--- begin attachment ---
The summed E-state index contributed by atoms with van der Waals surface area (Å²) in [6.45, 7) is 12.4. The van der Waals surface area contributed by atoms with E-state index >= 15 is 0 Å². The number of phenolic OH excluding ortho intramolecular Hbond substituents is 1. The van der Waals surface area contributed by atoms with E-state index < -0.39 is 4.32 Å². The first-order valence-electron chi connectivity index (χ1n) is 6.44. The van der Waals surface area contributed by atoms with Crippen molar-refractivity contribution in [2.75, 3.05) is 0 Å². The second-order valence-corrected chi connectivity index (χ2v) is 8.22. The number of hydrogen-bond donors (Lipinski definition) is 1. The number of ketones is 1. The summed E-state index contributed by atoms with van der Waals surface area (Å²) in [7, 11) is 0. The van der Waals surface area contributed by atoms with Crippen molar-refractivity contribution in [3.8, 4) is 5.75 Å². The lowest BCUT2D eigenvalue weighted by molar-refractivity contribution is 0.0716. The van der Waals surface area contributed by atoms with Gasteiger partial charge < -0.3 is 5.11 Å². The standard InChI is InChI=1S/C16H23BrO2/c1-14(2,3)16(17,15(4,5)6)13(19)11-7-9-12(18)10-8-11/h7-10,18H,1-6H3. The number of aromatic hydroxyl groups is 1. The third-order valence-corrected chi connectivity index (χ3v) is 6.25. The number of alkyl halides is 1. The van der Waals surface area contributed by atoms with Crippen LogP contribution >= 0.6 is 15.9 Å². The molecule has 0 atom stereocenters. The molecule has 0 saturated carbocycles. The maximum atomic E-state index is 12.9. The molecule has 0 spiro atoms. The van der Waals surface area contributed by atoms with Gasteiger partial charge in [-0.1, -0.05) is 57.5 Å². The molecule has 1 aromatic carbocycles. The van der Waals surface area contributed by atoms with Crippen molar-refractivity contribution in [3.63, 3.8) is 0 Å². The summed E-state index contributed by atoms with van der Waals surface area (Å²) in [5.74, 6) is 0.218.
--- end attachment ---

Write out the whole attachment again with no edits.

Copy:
The summed E-state index contributed by atoms with van der Waals surface area (Å²) in [6.45, 7) is 12.4. The van der Waals surface area contributed by atoms with E-state index >= 15 is 0 Å². The number of phenolic OH excluding ortho intramolecular Hbond substituents is 1. The van der Waals surface area contributed by atoms with E-state index < -0.39 is 4.32 Å². The first-order valence-electron chi connectivity index (χ1n) is 6.44. The van der Waals surface area contributed by atoms with Crippen molar-refractivity contribution in [2.75, 3.05) is 0 Å². The second-order valence-corrected chi connectivity index (χ2v) is 8.22. The number of hydrogen-bond donors (Lipinski definition) is 1. The number of ketones is 1. The summed E-state index contributed by atoms with van der Waals surface area (Å²) in [7, 11) is 0. The van der Waals surface area contributed by atoms with Crippen molar-refractivity contribution in [3.8, 4) is 5.75 Å². The lowest BCUT2D eigenvalue weighted by molar-refractivity contribution is 0.0716. The van der Waals surface area contributed by atoms with Gasteiger partial charge < -0.3 is 5.11 Å². The standard InChI is InChI=1S/C16H23BrO2/c1-14(2,3)16(17,15(4,5)6)13(19)11-7-9-12(18)10-8-11/h7-10,18H,1-6H3. The number of aromatic hydroxyl groups is 1. The third-order valence-corrected chi connectivity index (χ3v) is 6.25. The number of alkyl halides is 1. The van der Waals surface area contributed by atoms with Crippen LogP contribution >= 0.6 is 15.9 Å². The molecule has 0 atom stereocenters. The molecule has 0 saturated carbocycles. The maximum atomic E-state index is 12.9. The molecule has 0 spiro atoms. The van der Waals surface area contributed by atoms with Gasteiger partial charge in [-0.1, -0.05) is 57.5 Å². The molecule has 1 aromatic carbocycles. The van der Waals surface area contributed by atoms with Crippen molar-refractivity contribution in [3.63, 3.8) is 0 Å². The summed E-state index contributed by atoms with van der Waals surface area (Å²) in [5.74, 6) is 0.218.